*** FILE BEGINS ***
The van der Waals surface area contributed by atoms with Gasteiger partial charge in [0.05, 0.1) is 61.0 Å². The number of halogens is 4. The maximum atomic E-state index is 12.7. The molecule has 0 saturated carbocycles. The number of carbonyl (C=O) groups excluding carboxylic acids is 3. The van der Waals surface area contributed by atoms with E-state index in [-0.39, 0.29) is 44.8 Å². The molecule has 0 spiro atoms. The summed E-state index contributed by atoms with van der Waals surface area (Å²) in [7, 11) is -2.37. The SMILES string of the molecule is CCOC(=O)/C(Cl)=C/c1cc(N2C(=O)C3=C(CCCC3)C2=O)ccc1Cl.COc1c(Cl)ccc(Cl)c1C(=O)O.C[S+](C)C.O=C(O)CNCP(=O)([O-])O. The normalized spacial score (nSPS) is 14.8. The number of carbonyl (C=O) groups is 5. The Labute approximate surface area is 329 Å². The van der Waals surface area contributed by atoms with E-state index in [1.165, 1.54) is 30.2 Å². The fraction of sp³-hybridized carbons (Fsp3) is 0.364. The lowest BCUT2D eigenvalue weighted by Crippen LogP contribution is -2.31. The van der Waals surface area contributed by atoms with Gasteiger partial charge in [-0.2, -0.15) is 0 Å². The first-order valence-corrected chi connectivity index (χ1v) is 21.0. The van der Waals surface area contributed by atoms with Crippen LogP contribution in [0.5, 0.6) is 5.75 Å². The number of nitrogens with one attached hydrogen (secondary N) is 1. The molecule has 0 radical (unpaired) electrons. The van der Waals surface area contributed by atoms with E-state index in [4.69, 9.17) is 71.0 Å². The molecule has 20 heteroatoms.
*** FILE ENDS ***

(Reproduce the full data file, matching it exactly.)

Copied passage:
The van der Waals surface area contributed by atoms with Gasteiger partial charge in [0.05, 0.1) is 61.0 Å². The number of halogens is 4. The maximum atomic E-state index is 12.7. The molecule has 0 saturated carbocycles. The number of carbonyl (C=O) groups excluding carboxylic acids is 3. The van der Waals surface area contributed by atoms with E-state index in [-0.39, 0.29) is 44.8 Å². The molecule has 0 spiro atoms. The summed E-state index contributed by atoms with van der Waals surface area (Å²) in [7, 11) is -2.37. The SMILES string of the molecule is CCOC(=O)/C(Cl)=C/c1cc(N2C(=O)C3=C(CCCC3)C2=O)ccc1Cl.COc1c(Cl)ccc(Cl)c1C(=O)O.C[S+](C)C.O=C(O)CNCP(=O)([O-])O. The normalized spacial score (nSPS) is 14.8. The number of carbonyl (C=O) groups is 5. The Labute approximate surface area is 329 Å². The van der Waals surface area contributed by atoms with E-state index in [1.165, 1.54) is 30.2 Å². The fraction of sp³-hybridized carbons (Fsp3) is 0.364. The lowest BCUT2D eigenvalue weighted by Crippen LogP contribution is -2.31. The van der Waals surface area contributed by atoms with Gasteiger partial charge in [-0.2, -0.15) is 0 Å². The first-order valence-corrected chi connectivity index (χ1v) is 21.0. The van der Waals surface area contributed by atoms with Crippen LogP contribution in [0.5, 0.6) is 5.75 Å². The number of nitrogens with one attached hydrogen (secondary N) is 1. The molecule has 0 radical (unpaired) electrons. The van der Waals surface area contributed by atoms with E-state index in [4.69, 9.17) is 71.0 Å². The molecule has 20 heteroatoms.